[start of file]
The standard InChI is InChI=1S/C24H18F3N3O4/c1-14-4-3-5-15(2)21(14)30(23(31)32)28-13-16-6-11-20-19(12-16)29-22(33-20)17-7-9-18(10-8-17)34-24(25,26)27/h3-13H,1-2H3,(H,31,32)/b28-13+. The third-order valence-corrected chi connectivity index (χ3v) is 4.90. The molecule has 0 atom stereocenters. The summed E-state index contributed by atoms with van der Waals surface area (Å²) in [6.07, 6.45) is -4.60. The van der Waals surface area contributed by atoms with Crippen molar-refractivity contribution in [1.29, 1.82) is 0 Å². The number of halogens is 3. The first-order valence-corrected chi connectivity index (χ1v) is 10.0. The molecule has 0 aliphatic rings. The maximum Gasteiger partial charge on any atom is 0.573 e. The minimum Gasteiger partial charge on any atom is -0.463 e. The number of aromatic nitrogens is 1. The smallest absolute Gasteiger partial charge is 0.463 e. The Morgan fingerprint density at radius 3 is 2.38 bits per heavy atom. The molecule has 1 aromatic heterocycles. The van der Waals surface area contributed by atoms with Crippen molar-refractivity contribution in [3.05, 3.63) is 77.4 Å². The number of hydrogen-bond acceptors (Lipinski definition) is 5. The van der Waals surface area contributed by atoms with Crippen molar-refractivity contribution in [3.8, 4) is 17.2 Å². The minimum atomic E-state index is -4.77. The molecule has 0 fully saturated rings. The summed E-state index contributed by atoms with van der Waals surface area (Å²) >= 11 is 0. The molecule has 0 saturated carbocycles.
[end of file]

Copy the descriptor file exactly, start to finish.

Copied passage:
The standard InChI is InChI=1S/C24H18F3N3O4/c1-14-4-3-5-15(2)21(14)30(23(31)32)28-13-16-6-11-20-19(12-16)29-22(33-20)17-7-9-18(10-8-17)34-24(25,26)27/h3-13H,1-2H3,(H,31,32)/b28-13+. The third-order valence-corrected chi connectivity index (χ3v) is 4.90. The molecule has 0 atom stereocenters. The summed E-state index contributed by atoms with van der Waals surface area (Å²) in [6.07, 6.45) is -4.60. The van der Waals surface area contributed by atoms with Crippen molar-refractivity contribution in [1.29, 1.82) is 0 Å². The number of halogens is 3. The first-order valence-corrected chi connectivity index (χ1v) is 10.0. The molecule has 0 aliphatic rings. The maximum Gasteiger partial charge on any atom is 0.573 e. The minimum Gasteiger partial charge on any atom is -0.463 e. The number of aromatic nitrogens is 1. The smallest absolute Gasteiger partial charge is 0.463 e. The Morgan fingerprint density at radius 3 is 2.38 bits per heavy atom. The molecule has 1 aromatic heterocycles. The van der Waals surface area contributed by atoms with Crippen molar-refractivity contribution in [3.05, 3.63) is 77.4 Å². The number of hydrogen-bond acceptors (Lipinski definition) is 5. The van der Waals surface area contributed by atoms with Crippen molar-refractivity contribution in [3.8, 4) is 17.2 Å². The minimum atomic E-state index is -4.77. The molecule has 0 fully saturated rings. The summed E-state index contributed by atoms with van der Waals surface area (Å²) >= 11 is 0. The molecule has 0 saturated carbocycles.